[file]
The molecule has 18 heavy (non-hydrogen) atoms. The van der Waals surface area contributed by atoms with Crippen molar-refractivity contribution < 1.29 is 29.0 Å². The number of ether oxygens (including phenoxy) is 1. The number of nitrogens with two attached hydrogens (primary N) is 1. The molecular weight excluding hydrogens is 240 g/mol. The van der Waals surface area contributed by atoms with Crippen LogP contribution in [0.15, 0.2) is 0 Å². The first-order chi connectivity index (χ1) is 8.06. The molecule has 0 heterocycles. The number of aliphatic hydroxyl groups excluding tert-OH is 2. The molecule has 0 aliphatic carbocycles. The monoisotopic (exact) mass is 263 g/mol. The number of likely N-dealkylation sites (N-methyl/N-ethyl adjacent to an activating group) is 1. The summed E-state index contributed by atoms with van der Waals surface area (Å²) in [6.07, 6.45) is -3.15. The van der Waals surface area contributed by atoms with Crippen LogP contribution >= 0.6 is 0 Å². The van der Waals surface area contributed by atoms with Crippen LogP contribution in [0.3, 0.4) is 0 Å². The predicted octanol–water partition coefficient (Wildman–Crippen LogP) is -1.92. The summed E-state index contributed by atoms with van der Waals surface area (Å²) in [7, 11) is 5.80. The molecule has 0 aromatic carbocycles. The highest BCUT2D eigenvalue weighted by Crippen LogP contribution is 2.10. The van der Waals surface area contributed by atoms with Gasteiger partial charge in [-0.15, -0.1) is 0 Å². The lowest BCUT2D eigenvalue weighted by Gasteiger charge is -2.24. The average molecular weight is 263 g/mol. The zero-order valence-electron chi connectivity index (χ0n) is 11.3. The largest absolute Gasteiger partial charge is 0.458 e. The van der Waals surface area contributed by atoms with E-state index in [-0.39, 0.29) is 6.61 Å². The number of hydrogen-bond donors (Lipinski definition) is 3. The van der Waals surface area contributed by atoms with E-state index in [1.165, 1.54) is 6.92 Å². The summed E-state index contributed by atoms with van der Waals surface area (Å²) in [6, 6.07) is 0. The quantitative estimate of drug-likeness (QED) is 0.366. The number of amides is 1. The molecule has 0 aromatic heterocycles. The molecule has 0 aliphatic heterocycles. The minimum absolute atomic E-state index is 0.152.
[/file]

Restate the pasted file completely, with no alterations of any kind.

The molecule has 18 heavy (non-hydrogen) atoms. The van der Waals surface area contributed by atoms with Crippen molar-refractivity contribution < 1.29 is 29.0 Å². The number of ether oxygens (including phenoxy) is 1. The number of nitrogens with two attached hydrogens (primary N) is 1. The molecular weight excluding hydrogens is 240 g/mol. The van der Waals surface area contributed by atoms with Crippen LogP contribution in [0.15, 0.2) is 0 Å². The first-order chi connectivity index (χ1) is 8.06. The molecule has 0 heterocycles. The number of aliphatic hydroxyl groups excluding tert-OH is 2. The molecule has 0 aliphatic carbocycles. The monoisotopic (exact) mass is 263 g/mol. The number of likely N-dealkylation sites (N-methyl/N-ethyl adjacent to an activating group) is 1. The summed E-state index contributed by atoms with van der Waals surface area (Å²) in [6.07, 6.45) is -3.15. The van der Waals surface area contributed by atoms with Crippen LogP contribution >= 0.6 is 0 Å². The van der Waals surface area contributed by atoms with Crippen LogP contribution in [0.3, 0.4) is 0 Å². The predicted octanol–water partition coefficient (Wildman–Crippen LogP) is -1.92. The summed E-state index contributed by atoms with van der Waals surface area (Å²) in [7, 11) is 5.80. The molecule has 0 aromatic carbocycles. The highest BCUT2D eigenvalue weighted by Crippen LogP contribution is 2.10. The van der Waals surface area contributed by atoms with Gasteiger partial charge in [-0.15, -0.1) is 0 Å². The lowest BCUT2D eigenvalue weighted by Gasteiger charge is -2.24. The average molecular weight is 263 g/mol. The zero-order valence-electron chi connectivity index (χ0n) is 11.3. The largest absolute Gasteiger partial charge is 0.458 e. The van der Waals surface area contributed by atoms with E-state index in [-0.39, 0.29) is 6.61 Å². The number of hydrogen-bond donors (Lipinski definition) is 3. The van der Waals surface area contributed by atoms with E-state index in [1.165, 1.54) is 6.92 Å². The summed E-state index contributed by atoms with van der Waals surface area (Å²) in [6, 6.07) is 0. The quantitative estimate of drug-likeness (QED) is 0.366. The number of amides is 1. The molecule has 0 aromatic heterocycles. The molecule has 0 aliphatic heterocycles. The minimum absolute atomic E-state index is 0.152.